“They drum that into you: discipline trumps courage. In a fight, the people who win are the ones who do what they’re told. It’s not like it is in films. Don’t be brave, just do what you’re told.”
The best-selling author of The Debt to Pleasure and Capital returns with a chilling fable for our time.
Ravaged by the Change, an island nation in a time very like our own has built the Wall—an enormous concrete barrier around its entire border. Joseph Kavanagh, a new Defender, has one task: to protect his section of the Wall from the Others, the desperate souls who are trapped amid the rising seas outside and attack constantly. Failure will result in death or a fate perhaps worse: being put to sea and made an Other himself. Beset by cold, loneliness, and fear, Kavanagh tries to fulfill his duties to his demanding Captain and Sergeant, even as he grows closer to his fellow Defenders. And then the Others attack. . . .
Acclaimed British novelist John Lanchester, “a writer of rare intelligence” (Los Angeles Times), delivers a taut dystopian novel that blends the most compelling issues of our time—rising waters, rising fear, rising political division—into a suspenseful story of love, trust, and survival.
The Wall by John Lanchester (author of numerous books – both non-fiction and fictions works) touches on familiar themes found in dystopia and speculative fiction: propaganda, militarism, the concept of “the other,” and isolationism. Lanchester tackles the results of severe climate change and flooding and the isolation of a large island by 10k miles of wall. In this future dystopia, large scale flooding has diminished useable land to the point this country felt that it had to build a giant wall encircling their island. It creates a “haves” and “have not” scenario. Those inside the circumference of the island are blessed and deserved of their circumstance, while those outside the wall are not. There is something inherently wrong with the outsiders. They should be demonized and destroyed. You see echos of this in the real world with countries isolationism and migrant issues. Lanchester took those issues and turned it up to 11.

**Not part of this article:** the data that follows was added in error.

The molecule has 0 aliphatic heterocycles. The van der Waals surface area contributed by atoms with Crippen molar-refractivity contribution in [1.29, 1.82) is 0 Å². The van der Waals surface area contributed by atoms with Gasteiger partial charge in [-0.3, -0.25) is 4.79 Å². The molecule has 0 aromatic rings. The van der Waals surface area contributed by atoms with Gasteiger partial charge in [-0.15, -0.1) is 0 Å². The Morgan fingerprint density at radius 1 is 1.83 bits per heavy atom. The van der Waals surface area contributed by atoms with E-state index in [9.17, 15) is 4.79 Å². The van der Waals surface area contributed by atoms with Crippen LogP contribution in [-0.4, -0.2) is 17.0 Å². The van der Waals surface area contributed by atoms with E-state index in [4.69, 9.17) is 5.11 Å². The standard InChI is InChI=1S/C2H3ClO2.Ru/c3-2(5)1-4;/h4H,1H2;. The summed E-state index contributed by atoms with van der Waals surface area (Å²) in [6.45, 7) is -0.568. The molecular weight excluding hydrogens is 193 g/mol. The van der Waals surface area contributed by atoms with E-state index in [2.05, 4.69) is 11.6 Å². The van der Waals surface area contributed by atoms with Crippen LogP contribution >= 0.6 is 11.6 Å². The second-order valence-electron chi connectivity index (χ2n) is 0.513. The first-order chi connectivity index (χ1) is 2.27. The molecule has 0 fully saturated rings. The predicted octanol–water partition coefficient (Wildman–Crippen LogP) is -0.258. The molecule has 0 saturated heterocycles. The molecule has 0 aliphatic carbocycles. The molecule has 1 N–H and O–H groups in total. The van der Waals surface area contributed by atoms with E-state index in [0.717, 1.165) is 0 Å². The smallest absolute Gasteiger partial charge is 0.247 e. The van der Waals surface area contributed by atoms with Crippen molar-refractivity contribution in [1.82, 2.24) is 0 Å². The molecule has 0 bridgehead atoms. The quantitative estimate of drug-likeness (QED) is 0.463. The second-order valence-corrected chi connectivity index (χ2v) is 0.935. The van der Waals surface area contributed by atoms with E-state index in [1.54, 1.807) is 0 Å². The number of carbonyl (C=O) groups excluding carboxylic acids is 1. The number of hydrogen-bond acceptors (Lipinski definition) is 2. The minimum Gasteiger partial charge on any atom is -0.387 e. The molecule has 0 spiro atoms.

A defender writes this story. Defenders are citizens that have been conscripted to perform two years of service on the wall. They need to watch and stand at attention and kill any who attempt to cross the wall into the promised land of the island. The cost of failure is the deportation off the island into the water. Either you defend, or you most likely die in the water. It is very stark black and white logic, and I think that is where this story lost me. The philosophy and actions were so polarizing that it threw me out of the story. Life is not as black and white as it is depicted in The Wall; it is full of subtleties of grays. People have more thoughts and values that “those people are bad,” and “I am good.” I know it was a conscious choice by the author to depict humanity that way, but for me, as a reader, I found it offputting.
The world-building is well done. The descriptions of the wall and society are clear and easy to visualize. The constant state of fear that is drilled into defenders is scary. You are on a knifes edge most of the novel wondering what is going to happen. The needs of the wall are relentless.
At the end of the story, I wonder, “why?” What was the author trying to tell me, it wasn’t clear. The story ended with a Deus ex machinea that came out of leftfield. Again, “why?” Why did the characters do what they did? Overall the story was interesting, but it left me feeling uneasy and off-put. Maybe that was what the author was going for, but it left me unsettled.
“I’d been brought up not to think about the Others in terms of where they came from or who they were, to ignore all that—they were just Others. But maybe, now that I was one of them, they weren’t Others anymore? If I was an Other and they were Others perhaps none of us were Others but instead we were a new Us. It was confusing.”
I listened to the audio version of this on Scribd